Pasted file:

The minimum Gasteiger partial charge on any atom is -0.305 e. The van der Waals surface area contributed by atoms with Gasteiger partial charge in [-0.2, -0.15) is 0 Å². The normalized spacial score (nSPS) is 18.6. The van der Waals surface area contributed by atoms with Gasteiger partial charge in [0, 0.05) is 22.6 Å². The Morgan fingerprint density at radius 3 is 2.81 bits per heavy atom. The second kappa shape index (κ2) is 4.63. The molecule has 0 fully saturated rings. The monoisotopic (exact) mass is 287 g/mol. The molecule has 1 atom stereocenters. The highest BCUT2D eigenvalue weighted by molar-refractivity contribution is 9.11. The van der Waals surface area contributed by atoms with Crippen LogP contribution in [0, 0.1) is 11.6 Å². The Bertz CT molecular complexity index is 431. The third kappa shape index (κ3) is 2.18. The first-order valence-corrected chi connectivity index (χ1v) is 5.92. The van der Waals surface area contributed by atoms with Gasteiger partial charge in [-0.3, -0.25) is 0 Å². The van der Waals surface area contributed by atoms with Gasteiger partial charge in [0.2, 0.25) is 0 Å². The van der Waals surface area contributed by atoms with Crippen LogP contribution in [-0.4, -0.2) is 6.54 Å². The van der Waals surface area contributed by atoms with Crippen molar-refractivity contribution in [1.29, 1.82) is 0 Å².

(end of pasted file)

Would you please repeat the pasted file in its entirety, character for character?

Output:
The minimum Gasteiger partial charge on any atom is -0.305 e. The van der Waals surface area contributed by atoms with Gasteiger partial charge in [-0.2, -0.15) is 0 Å². The normalized spacial score (nSPS) is 18.6. The van der Waals surface area contributed by atoms with Gasteiger partial charge in [0, 0.05) is 22.6 Å². The Morgan fingerprint density at radius 3 is 2.81 bits per heavy atom. The second kappa shape index (κ2) is 4.63. The molecule has 0 fully saturated rings. The monoisotopic (exact) mass is 287 g/mol. The molecule has 1 atom stereocenters. The highest BCUT2D eigenvalue weighted by molar-refractivity contribution is 9.11. The van der Waals surface area contributed by atoms with Crippen LogP contribution in [0, 0.1) is 11.6 Å². The Bertz CT molecular complexity index is 431. The third kappa shape index (κ3) is 2.18. The first-order valence-corrected chi connectivity index (χ1v) is 5.92. The van der Waals surface area contributed by atoms with Gasteiger partial charge in [-0.3, -0.25) is 0 Å². The van der Waals surface area contributed by atoms with Gasteiger partial charge in [0.2, 0.25) is 0 Å². The van der Waals surface area contributed by atoms with Crippen LogP contribution in [-0.4, -0.2) is 6.54 Å². The van der Waals surface area contributed by atoms with Crippen molar-refractivity contribution in [1.29, 1.82) is 0 Å².